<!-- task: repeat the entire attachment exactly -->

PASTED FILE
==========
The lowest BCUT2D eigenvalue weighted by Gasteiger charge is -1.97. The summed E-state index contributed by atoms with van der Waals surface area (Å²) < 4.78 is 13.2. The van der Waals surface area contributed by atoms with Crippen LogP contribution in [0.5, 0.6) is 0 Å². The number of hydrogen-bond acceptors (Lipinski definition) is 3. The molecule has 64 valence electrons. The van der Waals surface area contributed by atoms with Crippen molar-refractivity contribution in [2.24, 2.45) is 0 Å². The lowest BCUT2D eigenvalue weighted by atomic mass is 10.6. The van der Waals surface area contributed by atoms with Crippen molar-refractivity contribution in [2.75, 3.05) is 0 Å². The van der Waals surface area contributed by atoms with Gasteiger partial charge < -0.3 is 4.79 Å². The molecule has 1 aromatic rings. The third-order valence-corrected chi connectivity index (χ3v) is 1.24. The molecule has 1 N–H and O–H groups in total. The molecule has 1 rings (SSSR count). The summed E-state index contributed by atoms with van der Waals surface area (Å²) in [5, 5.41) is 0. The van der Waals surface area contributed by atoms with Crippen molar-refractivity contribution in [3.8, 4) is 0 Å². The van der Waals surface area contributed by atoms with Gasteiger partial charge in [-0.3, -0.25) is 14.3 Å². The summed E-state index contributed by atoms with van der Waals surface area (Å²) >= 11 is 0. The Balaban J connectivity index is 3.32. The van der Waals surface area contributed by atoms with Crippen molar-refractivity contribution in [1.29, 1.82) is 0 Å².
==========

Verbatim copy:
The lowest BCUT2D eigenvalue weighted by Gasteiger charge is -1.97. The summed E-state index contributed by atoms with van der Waals surface area (Å²) < 4.78 is 13.2. The van der Waals surface area contributed by atoms with Crippen LogP contribution in [0.5, 0.6) is 0 Å². The number of hydrogen-bond acceptors (Lipinski definition) is 3. The molecule has 64 valence electrons. The van der Waals surface area contributed by atoms with Crippen molar-refractivity contribution in [2.24, 2.45) is 0 Å². The lowest BCUT2D eigenvalue weighted by atomic mass is 10.6. The van der Waals surface area contributed by atoms with Crippen molar-refractivity contribution in [2.75, 3.05) is 0 Å². The van der Waals surface area contributed by atoms with Gasteiger partial charge < -0.3 is 4.79 Å². The molecule has 1 aromatic rings. The third-order valence-corrected chi connectivity index (χ3v) is 1.24. The molecule has 1 N–H and O–H groups in total. The molecule has 1 rings (SSSR count). The summed E-state index contributed by atoms with van der Waals surface area (Å²) in [5, 5.41) is 0. The van der Waals surface area contributed by atoms with Crippen molar-refractivity contribution in [3.8, 4) is 0 Å². The van der Waals surface area contributed by atoms with Gasteiger partial charge in [-0.3, -0.25) is 14.3 Å². The summed E-state index contributed by atoms with van der Waals surface area (Å²) >= 11 is 0. The Balaban J connectivity index is 3.32. The van der Waals surface area contributed by atoms with Crippen molar-refractivity contribution in [1.29, 1.82) is 0 Å².